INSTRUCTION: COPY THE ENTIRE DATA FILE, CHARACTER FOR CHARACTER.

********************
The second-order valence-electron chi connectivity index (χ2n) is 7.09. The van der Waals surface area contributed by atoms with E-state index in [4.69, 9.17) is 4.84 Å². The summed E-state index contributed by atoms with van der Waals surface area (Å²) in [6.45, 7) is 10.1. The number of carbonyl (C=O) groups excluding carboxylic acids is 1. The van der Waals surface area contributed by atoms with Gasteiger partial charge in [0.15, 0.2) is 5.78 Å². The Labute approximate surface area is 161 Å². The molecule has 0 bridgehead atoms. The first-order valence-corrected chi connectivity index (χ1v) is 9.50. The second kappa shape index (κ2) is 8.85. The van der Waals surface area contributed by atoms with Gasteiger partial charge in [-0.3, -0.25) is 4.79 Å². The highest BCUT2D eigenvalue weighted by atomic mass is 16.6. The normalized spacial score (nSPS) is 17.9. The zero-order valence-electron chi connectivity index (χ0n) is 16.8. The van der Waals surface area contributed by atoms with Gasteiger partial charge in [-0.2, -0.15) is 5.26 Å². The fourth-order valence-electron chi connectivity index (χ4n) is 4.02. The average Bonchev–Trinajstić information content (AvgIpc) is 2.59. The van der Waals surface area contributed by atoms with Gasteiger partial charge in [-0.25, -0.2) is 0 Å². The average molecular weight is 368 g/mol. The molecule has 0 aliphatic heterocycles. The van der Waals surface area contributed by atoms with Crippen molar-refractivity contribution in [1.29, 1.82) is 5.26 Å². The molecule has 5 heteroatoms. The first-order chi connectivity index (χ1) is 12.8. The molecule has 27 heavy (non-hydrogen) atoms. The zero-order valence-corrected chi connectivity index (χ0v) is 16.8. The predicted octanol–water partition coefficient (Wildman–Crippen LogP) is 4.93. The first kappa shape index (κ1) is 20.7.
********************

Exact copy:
The second-order valence-electron chi connectivity index (χ2n) is 7.09. The van der Waals surface area contributed by atoms with E-state index in [4.69, 9.17) is 4.84 Å². The summed E-state index contributed by atoms with van der Waals surface area (Å²) in [6.45, 7) is 10.1. The number of carbonyl (C=O) groups excluding carboxylic acids is 1. The van der Waals surface area contributed by atoms with Gasteiger partial charge in [0.15, 0.2) is 5.78 Å². The Labute approximate surface area is 161 Å². The molecule has 0 bridgehead atoms. The first-order valence-corrected chi connectivity index (χ1v) is 9.50. The second kappa shape index (κ2) is 8.85. The van der Waals surface area contributed by atoms with Gasteiger partial charge in [-0.3, -0.25) is 4.79 Å². The highest BCUT2D eigenvalue weighted by atomic mass is 16.6. The normalized spacial score (nSPS) is 17.9. The zero-order valence-electron chi connectivity index (χ0n) is 16.8. The van der Waals surface area contributed by atoms with Gasteiger partial charge in [-0.2, -0.15) is 5.26 Å². The fourth-order valence-electron chi connectivity index (χ4n) is 4.02. The average Bonchev–Trinajstić information content (AvgIpc) is 2.59. The van der Waals surface area contributed by atoms with Gasteiger partial charge in [-0.25, -0.2) is 0 Å². The average molecular weight is 368 g/mol. The molecule has 0 aliphatic heterocycles. The van der Waals surface area contributed by atoms with Crippen molar-refractivity contribution in [1.29, 1.82) is 5.26 Å². The molecule has 5 heteroatoms. The first-order chi connectivity index (χ1) is 12.8. The molecule has 27 heavy (non-hydrogen) atoms. The zero-order valence-corrected chi connectivity index (χ0v) is 16.8. The predicted octanol–water partition coefficient (Wildman–Crippen LogP) is 4.93. The first kappa shape index (κ1) is 20.7.